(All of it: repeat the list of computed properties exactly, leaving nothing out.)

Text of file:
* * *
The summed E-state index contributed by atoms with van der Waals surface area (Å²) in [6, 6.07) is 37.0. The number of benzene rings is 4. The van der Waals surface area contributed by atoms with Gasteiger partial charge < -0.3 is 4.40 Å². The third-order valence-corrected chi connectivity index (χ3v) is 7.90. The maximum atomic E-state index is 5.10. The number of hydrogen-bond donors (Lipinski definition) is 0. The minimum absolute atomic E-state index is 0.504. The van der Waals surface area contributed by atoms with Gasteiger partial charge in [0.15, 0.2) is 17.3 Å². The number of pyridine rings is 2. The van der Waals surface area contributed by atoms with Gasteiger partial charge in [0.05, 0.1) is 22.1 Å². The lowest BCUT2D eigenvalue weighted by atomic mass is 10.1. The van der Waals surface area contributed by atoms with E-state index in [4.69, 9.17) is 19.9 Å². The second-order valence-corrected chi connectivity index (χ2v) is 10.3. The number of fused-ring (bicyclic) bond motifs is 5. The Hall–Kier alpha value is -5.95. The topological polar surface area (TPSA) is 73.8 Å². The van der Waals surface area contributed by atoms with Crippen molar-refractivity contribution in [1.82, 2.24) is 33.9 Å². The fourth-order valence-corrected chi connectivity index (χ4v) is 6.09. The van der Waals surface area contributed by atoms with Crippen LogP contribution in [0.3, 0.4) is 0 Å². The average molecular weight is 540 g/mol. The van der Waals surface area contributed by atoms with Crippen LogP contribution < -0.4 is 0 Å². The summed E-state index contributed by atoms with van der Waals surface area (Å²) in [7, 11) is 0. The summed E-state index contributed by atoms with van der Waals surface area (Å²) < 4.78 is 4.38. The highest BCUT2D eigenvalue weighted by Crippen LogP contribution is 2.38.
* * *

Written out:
The summed E-state index contributed by atoms with van der Waals surface area (Å²) in [6, 6.07) is 37.0. The number of benzene rings is 4. The van der Waals surface area contributed by atoms with Gasteiger partial charge < -0.3 is 4.40 Å². The third-order valence-corrected chi connectivity index (χ3v) is 7.90. The maximum atomic E-state index is 5.10. The number of hydrogen-bond donors (Lipinski definition) is 0. The minimum absolute atomic E-state index is 0.504. The van der Waals surface area contributed by atoms with Gasteiger partial charge in [0.15, 0.2) is 17.3 Å². The number of pyridine rings is 2. The van der Waals surface area contributed by atoms with Gasteiger partial charge in [0.05, 0.1) is 22.1 Å². The lowest BCUT2D eigenvalue weighted by atomic mass is 10.1. The van der Waals surface area contributed by atoms with E-state index in [4.69, 9.17) is 19.9 Å². The second-order valence-corrected chi connectivity index (χ2v) is 10.3. The number of fused-ring (bicyclic) bond motifs is 5. The Hall–Kier alpha value is -5.95. The topological polar surface area (TPSA) is 73.8 Å². The van der Waals surface area contributed by atoms with Crippen molar-refractivity contribution in [1.82, 2.24) is 33.9 Å². The fourth-order valence-corrected chi connectivity index (χ4v) is 6.09. The van der Waals surface area contributed by atoms with Crippen LogP contribution in [0.3, 0.4) is 0 Å². The average molecular weight is 540 g/mol. The van der Waals surface area contributed by atoms with Crippen LogP contribution < -0.4 is 0 Å². The summed E-state index contributed by atoms with van der Waals surface area (Å²) in [7, 11) is 0. The summed E-state index contributed by atoms with van der Waals surface area (Å²) < 4.78 is 4.38. The highest BCUT2D eigenvalue weighted by Crippen LogP contribution is 2.38.